Another year will soon come to an end and be gone in the life of the Somaliland Nation, so what are we to make of it?
Let me begin by saying that, for some, Somaliland has taken a step or two backwards in many ways. After all, the nation is still not internationally recognized, the quality of the nation’s fledgling democracy seems to have regressed, the homeland seems to be mired, at times, in political and civil unrest, and the freedom of the press continues to be under assault. For others, Somaliland has never been in a better position– nothing is wrong and all is fine and dandy. To a sizable swath of Somalilanders, however, the reality of the nation’s standing is somewhere between the aforementioned positions: it’s not as good as the Yea Sayers are saying and certainly not as bad as the Nay Sayers are saying. Count me among those in the middle. I must, nevertheless, say that recent developments in the Home Land are a cause for concern, if not outright alarming. One could point out many reasons for this concern, but to me one particular reason really stands out:
In the last 12 years or so, the educated class, perhaps better described as the enlightened class of Somaliland (the intellectual class, if you will), has taken sides and are largely divided today along tribal lines and similarly (by extension) along political party affiliation—Many of these intellectuals have abandoned their ideals while pursuing personal gain to the detriment of Somaliland and its people.
Below is an objective analysis of the role the educated class play in Somaliland as well as a closer look at the current state of intellectualism and intellectual thought in the Nation.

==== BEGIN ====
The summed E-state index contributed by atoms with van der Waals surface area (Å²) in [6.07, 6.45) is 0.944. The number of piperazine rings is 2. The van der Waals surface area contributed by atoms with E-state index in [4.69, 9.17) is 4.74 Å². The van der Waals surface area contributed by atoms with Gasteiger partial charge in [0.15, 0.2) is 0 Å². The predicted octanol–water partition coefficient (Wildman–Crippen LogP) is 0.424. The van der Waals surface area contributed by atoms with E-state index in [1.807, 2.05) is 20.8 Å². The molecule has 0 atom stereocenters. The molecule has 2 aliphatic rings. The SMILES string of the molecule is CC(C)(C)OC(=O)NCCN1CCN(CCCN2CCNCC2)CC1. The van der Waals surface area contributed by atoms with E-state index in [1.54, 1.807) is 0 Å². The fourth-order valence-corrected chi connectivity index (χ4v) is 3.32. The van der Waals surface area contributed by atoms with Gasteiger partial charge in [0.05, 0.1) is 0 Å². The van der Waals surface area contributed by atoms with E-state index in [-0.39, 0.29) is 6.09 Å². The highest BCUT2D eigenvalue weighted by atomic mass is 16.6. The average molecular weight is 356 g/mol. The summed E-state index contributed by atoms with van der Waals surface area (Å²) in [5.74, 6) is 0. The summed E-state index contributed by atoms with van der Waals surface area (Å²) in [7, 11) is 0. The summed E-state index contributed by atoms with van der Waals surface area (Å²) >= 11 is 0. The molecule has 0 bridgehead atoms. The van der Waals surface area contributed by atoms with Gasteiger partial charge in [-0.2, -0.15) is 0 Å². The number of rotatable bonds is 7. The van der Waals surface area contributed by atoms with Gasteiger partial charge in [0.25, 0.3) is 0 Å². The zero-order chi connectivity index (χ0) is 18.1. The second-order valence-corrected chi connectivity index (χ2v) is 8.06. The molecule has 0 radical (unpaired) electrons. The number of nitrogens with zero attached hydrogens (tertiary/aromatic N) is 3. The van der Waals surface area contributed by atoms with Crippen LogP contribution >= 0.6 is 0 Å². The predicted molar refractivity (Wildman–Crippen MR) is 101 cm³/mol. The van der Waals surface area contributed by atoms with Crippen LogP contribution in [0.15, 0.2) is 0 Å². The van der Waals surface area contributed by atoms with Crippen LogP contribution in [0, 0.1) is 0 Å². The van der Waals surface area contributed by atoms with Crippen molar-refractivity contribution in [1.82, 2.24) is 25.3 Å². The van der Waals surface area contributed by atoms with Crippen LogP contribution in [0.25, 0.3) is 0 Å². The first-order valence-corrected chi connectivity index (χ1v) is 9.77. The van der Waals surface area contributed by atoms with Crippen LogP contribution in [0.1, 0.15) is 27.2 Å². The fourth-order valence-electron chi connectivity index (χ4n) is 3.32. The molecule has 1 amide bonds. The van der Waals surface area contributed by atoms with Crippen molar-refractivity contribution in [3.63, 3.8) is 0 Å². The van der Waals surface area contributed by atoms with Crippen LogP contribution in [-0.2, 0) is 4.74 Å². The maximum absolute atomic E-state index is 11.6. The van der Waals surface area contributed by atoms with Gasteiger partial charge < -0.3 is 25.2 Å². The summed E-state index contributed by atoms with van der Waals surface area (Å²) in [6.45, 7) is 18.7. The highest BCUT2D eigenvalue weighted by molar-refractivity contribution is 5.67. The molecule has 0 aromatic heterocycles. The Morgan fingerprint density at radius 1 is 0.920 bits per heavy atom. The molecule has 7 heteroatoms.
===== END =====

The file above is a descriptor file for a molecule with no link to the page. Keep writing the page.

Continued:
Who is an intellectual and what does intellectualism mean?
Perhaps a good way to answer that important question is by looking at a few definitions of the two terms that can be found in reputable dictionaries. For example:
The Merriam-Webster dictionary defines the word intellectual as “of or relating to the intellect or its use.” It also alludes to a person who may be described as an intellectual as he who “engaged in activity requiring the creative use of the intellect.”
Dictionary.com refers to intellectual as “a person who places a high value on or pursues things of interest to the intellect or the more complex forms and fields of knowledge, as aesthetic or philosophical matters, especially on an abstract and general level.”
The Longman dictionary describes an intellectual as “well-educated and interested in serious ideas and subjects such as science, literature etc.”
The definitions above are as good as any. Moreover, a description of who is an intellectual could reasonably be arrived at. We could provide our own portrait of what and who an intellectual is as follows:
An intellectual is a person who may or may not have formal education who is capable of using his or her mind (intellect) effectively to engage in the constructive exploration, discussion, articulation and formulation of ideas while employing the tools of reason and logic to systematically arrive at innovative, rational, objective– conclusions, proposals and solutions to help clarify, address and fix society’s real life problems and challenges
Intellectuals as Conceivers and Incubators of Fresh Thought
Perhaps one of the most apparent hallmarks of intellectuals is that they are often the originators of new and authentic ideas in society. History is filled with men and women of great intellectual caliber who have shaped and reshaped the course of mankind by articulating fresh ideas that often led to great progress never before thought possible.
Intellectuals as Fierce Activists/Advocates
Not only do Intellectuals originate new ideas but they are often the dynamo that kicks these new ideas into action. The dedication to further nurture the fresh and genuine ideas born out of the creative output of the minds of these intellectuals is rooted in the very fabric of the DNA of who they actually are: principled, disciplined and committed visionaries with unwavering belief in the existential nature of their calling.
Intellectuals as Agents of Change